Tucson Mortgages Home Loan News 12-9-2019
Week of December 2nd, 2019 in Review
Last week was all about Jobs…And there were certainly many more individuals working in the month of November. Additionally, the US and China trade talks continued to spin the markets “Right round baby right round, like a record baby, right round, round, round” like the Dead or Alive song goes.
Conflicting Jobs Data
The first of two jobs reports that were released last week was the ADP Employment Report. This report showed that there were only 67,000 job creations in the month of November, which was the slowest growth in 6 months and a big miss from market expectations of 150,000. Adding to the weakness, the October report was revised lower by 4,000 from 125,000 to 121,000.
When we peel back the curtain and look deeper into the report, goods producing companies lost 18,000 jobs, with 6,000 coming out of manufacturing and 6,000 out of construction and natural resources/mining. The service side saw 85,000 job creations, leaving us with 67,000 in job growth.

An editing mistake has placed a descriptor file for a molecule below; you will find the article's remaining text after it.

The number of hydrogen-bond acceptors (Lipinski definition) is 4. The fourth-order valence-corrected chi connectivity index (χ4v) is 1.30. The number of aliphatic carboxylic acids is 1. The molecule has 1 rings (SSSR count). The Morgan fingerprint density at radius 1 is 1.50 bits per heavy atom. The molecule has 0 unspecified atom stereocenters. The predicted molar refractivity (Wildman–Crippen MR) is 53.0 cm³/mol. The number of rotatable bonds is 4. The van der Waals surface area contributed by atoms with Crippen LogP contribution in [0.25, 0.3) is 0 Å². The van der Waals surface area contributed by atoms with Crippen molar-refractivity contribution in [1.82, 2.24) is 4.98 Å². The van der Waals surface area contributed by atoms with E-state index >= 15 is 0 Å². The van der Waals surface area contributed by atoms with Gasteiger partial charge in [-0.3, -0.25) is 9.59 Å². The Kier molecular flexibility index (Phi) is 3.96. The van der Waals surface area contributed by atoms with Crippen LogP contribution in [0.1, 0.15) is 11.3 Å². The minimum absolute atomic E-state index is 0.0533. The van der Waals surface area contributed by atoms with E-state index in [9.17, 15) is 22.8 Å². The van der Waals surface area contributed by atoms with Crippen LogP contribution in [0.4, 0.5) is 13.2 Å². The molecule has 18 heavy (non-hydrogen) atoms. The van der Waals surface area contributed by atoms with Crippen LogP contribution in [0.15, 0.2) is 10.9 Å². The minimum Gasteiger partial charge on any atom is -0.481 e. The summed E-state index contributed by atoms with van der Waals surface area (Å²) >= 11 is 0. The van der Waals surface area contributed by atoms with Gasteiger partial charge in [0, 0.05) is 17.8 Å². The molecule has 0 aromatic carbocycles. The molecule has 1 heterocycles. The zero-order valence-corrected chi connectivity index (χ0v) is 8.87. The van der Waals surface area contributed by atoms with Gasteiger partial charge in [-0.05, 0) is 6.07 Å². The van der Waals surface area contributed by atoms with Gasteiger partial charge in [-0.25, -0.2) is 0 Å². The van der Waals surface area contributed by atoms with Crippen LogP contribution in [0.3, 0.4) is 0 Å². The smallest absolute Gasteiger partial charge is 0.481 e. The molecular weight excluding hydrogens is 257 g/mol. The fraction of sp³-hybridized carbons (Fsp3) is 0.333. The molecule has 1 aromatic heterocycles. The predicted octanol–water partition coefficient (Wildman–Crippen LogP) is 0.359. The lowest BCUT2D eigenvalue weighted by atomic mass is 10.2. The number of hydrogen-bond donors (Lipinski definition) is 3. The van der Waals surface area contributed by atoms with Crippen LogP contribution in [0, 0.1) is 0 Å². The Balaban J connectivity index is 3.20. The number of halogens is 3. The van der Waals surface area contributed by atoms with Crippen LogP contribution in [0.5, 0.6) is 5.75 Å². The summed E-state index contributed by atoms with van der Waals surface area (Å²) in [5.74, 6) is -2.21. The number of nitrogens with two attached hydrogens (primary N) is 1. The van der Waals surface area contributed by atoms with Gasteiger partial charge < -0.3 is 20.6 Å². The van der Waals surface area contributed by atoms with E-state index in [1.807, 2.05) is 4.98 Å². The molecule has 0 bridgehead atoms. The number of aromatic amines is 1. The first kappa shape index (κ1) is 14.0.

After receiving the weak ADP report, you might think that the more important Bureau of Labor Statistics (BLS) Jobs Report would also show some weakness. After all, the two reports do correlate well over time. This was not the case – The BLS reported that there were 266,000 jobs created in the month of November, which was much higher than the 180,000 expected.
Even when factoring the approximately 50,000 in jobs we got back from the GM Strike being over, there were 216,000 jobs created, which is very strong. Additionally, there were 41,000 in positive revisions to the previous two months – September was revised higher by 13,000 from 180,000 to 193,000 and October was revised higher by 28,000 from 128,000 to 156,000. This brings the average over the last 3 months to 205,000.
The Unemployment Rate ticked down from 3.6% to 3.5%. Let’s take a look at why – There are two different surveys within the Jobs Report – The Business Survey, where the headline jobs figure is derived from, and the Household Survey, where the Unemployment Rate comes from. The Household Survey also has a job creation component, which said that there were only 83,000 job creations…conflicting data even within their own report! But there is another component that goes into the Unemployment rate – The labor force increased by 40,000 and since the job creation component was double than the gains in the labor force, the unemployment rate decreased.
Average hourly earnings increased from 3.0% year over year to 3.1%. Average Weekly earnings, which we focus on more, increased from 2.7% to 3.1% year over year.